An improving economy could put loan growth in the 5% range in 2013, up from about 4% in 2012, CUNA’s economics and statistics department reports. Leading loan growth next year
likely will be first mortgages and auto loans, says Mike Long, executive vice president/chief credit officer at $1.6 billion asset UW Credit Union, Madison, Wis.
“During the recession, people put off vehicle purchases and there’s a lot of pent-up demand,” Long says.
Credit card originations should also improve as credit unions offer more of the card features members want. “In the past there was a greater focus on rates,” Long says. “But members who treat their credit card like a debit card—and pay off the balance each month—are more interested in the rewards programs.”
Credit quality also is on the upswing. Long reports an 18-year low on delinquencies but cautions that credit unions must be careful to maintain their underwriting standards as loan competition increases.
Nationally, CUNA projects overall loan delinquencies will fall from 1.26% at year-end 2012 to 0.90% in 2013, and charge-offs will decline from 0.73% to 0.65%.
Loan income, however, isn’t likely to rebound strongly. CUNA predicts credit unions’ return on average assets will fall from 0.8% at year-end 2012 to 0.7% in 2013.
“The number of loans is growing but the margins are so compressed that the spread between loans and deposits is razor thin,” Long says.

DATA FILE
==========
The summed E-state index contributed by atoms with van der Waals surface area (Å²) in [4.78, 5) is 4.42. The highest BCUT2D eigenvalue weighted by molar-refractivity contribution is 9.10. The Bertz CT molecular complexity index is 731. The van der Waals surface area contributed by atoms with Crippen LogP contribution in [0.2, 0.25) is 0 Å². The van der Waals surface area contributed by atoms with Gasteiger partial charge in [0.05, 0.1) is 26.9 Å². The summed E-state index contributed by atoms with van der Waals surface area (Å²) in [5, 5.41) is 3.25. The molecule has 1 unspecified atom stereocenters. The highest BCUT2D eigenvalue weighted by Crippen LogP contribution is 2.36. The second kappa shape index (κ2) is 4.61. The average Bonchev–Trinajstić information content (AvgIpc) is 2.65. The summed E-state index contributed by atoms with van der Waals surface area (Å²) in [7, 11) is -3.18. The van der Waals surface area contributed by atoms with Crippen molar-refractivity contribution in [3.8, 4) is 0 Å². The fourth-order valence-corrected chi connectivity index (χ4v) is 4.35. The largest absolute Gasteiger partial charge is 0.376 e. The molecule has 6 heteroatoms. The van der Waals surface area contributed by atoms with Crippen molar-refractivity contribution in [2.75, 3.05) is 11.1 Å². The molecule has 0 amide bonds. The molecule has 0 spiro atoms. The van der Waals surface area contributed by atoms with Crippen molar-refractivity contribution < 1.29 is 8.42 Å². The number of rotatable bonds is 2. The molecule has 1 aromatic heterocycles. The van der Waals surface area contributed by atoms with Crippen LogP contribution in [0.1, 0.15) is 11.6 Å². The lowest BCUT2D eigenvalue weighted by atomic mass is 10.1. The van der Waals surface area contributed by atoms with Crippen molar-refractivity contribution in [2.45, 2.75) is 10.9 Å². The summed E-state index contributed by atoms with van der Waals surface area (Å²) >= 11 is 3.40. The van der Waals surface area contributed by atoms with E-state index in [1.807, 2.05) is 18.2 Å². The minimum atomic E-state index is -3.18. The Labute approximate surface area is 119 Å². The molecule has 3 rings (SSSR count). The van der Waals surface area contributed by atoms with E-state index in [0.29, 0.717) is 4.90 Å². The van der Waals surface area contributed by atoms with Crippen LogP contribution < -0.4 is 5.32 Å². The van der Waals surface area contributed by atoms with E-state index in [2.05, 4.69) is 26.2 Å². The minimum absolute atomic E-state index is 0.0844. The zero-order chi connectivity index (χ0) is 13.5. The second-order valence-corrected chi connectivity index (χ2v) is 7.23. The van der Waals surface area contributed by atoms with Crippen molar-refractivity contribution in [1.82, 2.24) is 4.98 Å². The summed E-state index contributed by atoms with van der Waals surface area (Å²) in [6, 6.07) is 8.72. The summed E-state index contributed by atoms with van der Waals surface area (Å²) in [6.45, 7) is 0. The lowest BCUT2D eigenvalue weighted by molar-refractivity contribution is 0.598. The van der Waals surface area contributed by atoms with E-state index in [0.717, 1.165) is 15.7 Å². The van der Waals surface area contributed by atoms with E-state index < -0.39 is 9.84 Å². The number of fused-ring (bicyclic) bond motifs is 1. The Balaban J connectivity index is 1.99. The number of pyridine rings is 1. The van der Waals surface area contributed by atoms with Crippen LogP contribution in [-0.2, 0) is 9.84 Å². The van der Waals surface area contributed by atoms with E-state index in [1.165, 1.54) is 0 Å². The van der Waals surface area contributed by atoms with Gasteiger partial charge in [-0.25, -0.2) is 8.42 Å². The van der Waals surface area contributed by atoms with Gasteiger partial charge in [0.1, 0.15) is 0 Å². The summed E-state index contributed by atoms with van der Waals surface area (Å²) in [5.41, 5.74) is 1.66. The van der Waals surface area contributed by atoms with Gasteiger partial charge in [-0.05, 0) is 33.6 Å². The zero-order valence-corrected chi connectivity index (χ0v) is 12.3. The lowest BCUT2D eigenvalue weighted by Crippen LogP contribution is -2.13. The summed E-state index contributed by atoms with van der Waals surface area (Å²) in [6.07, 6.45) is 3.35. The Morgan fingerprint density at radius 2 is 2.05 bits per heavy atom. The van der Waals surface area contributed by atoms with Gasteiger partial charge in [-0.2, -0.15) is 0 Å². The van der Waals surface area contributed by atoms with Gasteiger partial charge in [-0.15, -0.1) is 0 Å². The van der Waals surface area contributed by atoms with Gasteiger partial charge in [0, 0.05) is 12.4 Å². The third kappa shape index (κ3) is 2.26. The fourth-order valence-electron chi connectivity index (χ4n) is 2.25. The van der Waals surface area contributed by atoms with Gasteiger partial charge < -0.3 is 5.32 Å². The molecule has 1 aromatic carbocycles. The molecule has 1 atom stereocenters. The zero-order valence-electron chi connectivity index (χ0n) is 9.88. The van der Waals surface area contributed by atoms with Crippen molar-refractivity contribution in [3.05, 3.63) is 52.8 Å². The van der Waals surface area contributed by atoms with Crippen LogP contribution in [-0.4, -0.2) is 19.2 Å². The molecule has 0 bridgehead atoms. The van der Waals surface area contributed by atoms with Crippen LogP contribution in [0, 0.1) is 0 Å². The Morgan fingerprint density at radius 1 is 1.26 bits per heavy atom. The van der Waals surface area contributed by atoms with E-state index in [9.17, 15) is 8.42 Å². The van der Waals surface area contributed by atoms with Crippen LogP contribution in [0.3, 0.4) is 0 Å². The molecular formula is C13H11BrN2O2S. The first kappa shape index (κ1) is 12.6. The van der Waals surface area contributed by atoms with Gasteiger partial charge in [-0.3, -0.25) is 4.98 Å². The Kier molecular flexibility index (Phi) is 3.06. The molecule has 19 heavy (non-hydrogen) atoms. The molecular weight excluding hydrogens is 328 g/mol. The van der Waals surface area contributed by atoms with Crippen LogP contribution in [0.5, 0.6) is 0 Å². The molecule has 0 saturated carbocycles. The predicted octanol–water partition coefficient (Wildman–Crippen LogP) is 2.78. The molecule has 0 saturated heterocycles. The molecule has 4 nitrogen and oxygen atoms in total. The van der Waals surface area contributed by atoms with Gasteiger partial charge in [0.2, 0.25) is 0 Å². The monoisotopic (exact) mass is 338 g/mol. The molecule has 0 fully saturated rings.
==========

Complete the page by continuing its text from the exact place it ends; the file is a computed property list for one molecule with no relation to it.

To succeed in the lending arena, credit unions should heed Long’s advice:
►Don’t retain fixed-rate mortgages. “Interest rates will rise eventually and credit unions are going to question the logic of holding 30-year mortgages at 3%,” he cautions.
►Diversify your loan portfolio. Spread risk among a variety of loan types: auto, mortgages, credit cards, and other unsecured credit.
►Grow your credit card originations. Interest rates on credit cards remain much higher than for other loans—but avoid reaching too low on credit score tiers.
►Reward good behavior. Filene Research Institute’s LIFT (Low Interest for Timeliness) pilot loan program, for example, rewards vulnerable and low-income members for making timely loan payments with lower interest rates.
►Focus on your trusted adviser role. UW Credit Union started doing credit consultations with its members in 2011 and had conducted 20,000 as of October 2012.
“We review the member’s credit bureau report and pinpoint ways that we could save them money,” Long says. “We’ve recaptured a lot of loans this way and helped our members, too.”